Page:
You could be forgiven for being a little wary of Thurgood, George Stevens, Jr.’s one-man stage biography of the Hon. Thurgood Marshall, as performed by Laurence Fishburne. What’re the odds a grade school-to-grave account of the life of the first African American to sit on the U.S. Supreme Court, boasting a star of such Zen-like solemnity that you totally believed him about us all being pickled, hairless pod-dwellers plugged unawares inside The Matrix, could be anything more than plodding hagiography? Great for high school history and government classes, but nothing made with such worthy intentions could possibly be any fun. Right?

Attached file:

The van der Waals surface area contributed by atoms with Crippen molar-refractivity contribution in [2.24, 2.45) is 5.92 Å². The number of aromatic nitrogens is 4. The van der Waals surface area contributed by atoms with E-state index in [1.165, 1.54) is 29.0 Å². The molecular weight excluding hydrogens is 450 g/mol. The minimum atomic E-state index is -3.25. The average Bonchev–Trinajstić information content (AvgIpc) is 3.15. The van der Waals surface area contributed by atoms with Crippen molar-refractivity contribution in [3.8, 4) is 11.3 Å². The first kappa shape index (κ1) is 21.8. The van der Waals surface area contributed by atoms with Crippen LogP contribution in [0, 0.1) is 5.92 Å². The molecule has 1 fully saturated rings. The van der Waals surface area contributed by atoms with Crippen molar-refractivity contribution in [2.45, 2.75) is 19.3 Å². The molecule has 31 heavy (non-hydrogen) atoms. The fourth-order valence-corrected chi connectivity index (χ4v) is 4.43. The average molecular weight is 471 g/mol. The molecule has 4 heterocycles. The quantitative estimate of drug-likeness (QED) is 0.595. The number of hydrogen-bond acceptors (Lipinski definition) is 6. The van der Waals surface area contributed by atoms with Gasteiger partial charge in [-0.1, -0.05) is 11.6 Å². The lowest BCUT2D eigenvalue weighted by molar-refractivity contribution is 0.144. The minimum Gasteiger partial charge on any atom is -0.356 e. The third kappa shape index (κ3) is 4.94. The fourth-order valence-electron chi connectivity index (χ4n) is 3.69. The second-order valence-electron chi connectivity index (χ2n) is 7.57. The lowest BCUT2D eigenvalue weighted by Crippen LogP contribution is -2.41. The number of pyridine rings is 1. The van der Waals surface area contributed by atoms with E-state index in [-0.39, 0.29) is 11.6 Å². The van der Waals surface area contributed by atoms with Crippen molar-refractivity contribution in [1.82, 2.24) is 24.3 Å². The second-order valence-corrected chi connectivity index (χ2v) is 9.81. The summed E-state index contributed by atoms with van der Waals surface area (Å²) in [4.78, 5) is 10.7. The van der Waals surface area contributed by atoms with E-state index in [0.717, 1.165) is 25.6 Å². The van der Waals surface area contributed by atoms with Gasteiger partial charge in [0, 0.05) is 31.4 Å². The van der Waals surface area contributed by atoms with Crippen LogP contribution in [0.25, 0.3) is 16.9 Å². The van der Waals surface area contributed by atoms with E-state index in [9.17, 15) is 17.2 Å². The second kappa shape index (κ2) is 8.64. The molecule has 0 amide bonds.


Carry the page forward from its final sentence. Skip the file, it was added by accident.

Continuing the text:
Sez you. Point one, Fishburne, reprising his role from a Broadway run two summers ago, is as impish and avuncular as he is authoritative. Whether lurching across the stage with on a cane or channeling LBJ’s puffed-up, Lone Star imperiousness, he’s a captivating presence for every second of this 95-minute monologue. Point two, the story of Marshall’s life — one Stevens seems to have taken a strict-constructionist, if anecdotal, approach to interpreting — is simply a hell of a story, so rich in incident and character (and names — his Uncle Fearless gets a lot of play here) and humor and triumph that it seems too good to be true. Continue reading